JAX-RS XML Rest Service with Jersey and JAX-B Example

In this tutorial we will show you how you can create a jersey XML rest service that will respond with XML output. This tutorial covers both jersey version 1 and 2.

Maven Dependencies

<?xml version="1.0" encoding="UTF-8"?>
<project xmlns="http://maven.apache.org/POM/4.0.0"
         xsi:schemaLocation="http://maven.apache.org/POM/4.0.0 http://maven.apache.org/xsd/maven-4.0.0.xsd">





Note: If you want to use jersey version 2 you need to replace the jersey-servlet dependency with the following jersey-container-servlet dependency.



This is the model that will be serialized to XML representation.

Note: That JAX-B needs a default no-args constructor to serialize your Java Object to XML representation. If you don’t have a constructor in you class than the default no-args constructor is sufficient but when you do have a constructor that takes an argument like in our example you need to add a no-args constructor.

package com.memorynotfound.rs;

import javax.xml.bind.annotation.*;

public class Notification {

    private Integer id;
    private String message;

     * Default no-args constructor needed for JAX-B
    public Notification() {

    public Notification(Integer id, String message) {
        this.id = id;
        this.message = message;

    public Integer getId() {
        return id;

    public String getMessage() {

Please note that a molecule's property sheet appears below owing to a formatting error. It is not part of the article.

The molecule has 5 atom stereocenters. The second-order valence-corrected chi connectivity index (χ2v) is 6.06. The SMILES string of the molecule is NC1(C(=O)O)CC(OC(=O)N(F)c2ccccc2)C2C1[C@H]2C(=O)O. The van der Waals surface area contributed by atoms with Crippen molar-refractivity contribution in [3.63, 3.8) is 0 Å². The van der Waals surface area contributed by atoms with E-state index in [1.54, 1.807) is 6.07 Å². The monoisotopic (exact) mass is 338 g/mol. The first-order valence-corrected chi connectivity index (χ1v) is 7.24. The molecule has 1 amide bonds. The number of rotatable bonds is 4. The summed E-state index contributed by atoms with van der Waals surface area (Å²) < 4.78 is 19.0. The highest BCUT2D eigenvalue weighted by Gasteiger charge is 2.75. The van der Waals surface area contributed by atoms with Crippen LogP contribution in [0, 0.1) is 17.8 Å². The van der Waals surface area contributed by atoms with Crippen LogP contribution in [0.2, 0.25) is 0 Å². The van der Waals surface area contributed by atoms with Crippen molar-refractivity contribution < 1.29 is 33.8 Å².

return message;

Rest Service

We create our Jersey XML Rest service using JAX-RS. We will give a short explanation of what the annotations are for.

  • @Path: maps the java class as a rest service to the specified path. The @Path annotation can be used on your class and/or methods. When you use this on your class this works like a base and all the methods derive from it. In our example we map our class to notification. On our method fetchBy we use a path parameter.
  • @GET: maps the method to a HTTP GET request you can also use @POST, @PUT, @DELETE.
  • @Produces: tells jersey which content type to serve in our case we serve application/xml
package com.memorynotfound.rs;

import javax.ws.rs.*;
import javax.ws.rs.core.MediaType;
import java.util.ArrayList;
import java.util.List;

public class NotificationRestService {

    public List<Notification> fetchAll() {
        // fetch all notifications
        List<Notification> notifications = new ArrayList<Notification>();
        notifications.add(new Notification(1, "New user created"));
        notifications.add(new Notification(2, "New order created"));
        return notifications;

    @Path("{id: \\d+}")
    public Notification fetchBy(@PathParam("id") int id) {
        // fetch notification by id
        return new Notification(id, "Rise and shine.");

    public Notification create(Notification notification) {
        // create notification
        return notification;

    public void update(Notification notification) {
        // update notification

    public void delete(@PathParam("id") int id) {
        // deleting notification



Now we need to map our rest service to the jersey servlet. In our example we map the servlet to /api/*.

<web-app xmlns="http://xmlns.jcp.org/xml/ns/javaee"
                             http://xmlns.jcp.org/xml/ns/javaee/web-app_3_1.xsd" version="3.1">



Note: If you want to use jersey version 2 you need to replace the servlet definition with the following:



URL: http://localhost:8080/jersey-xml/api/notifications




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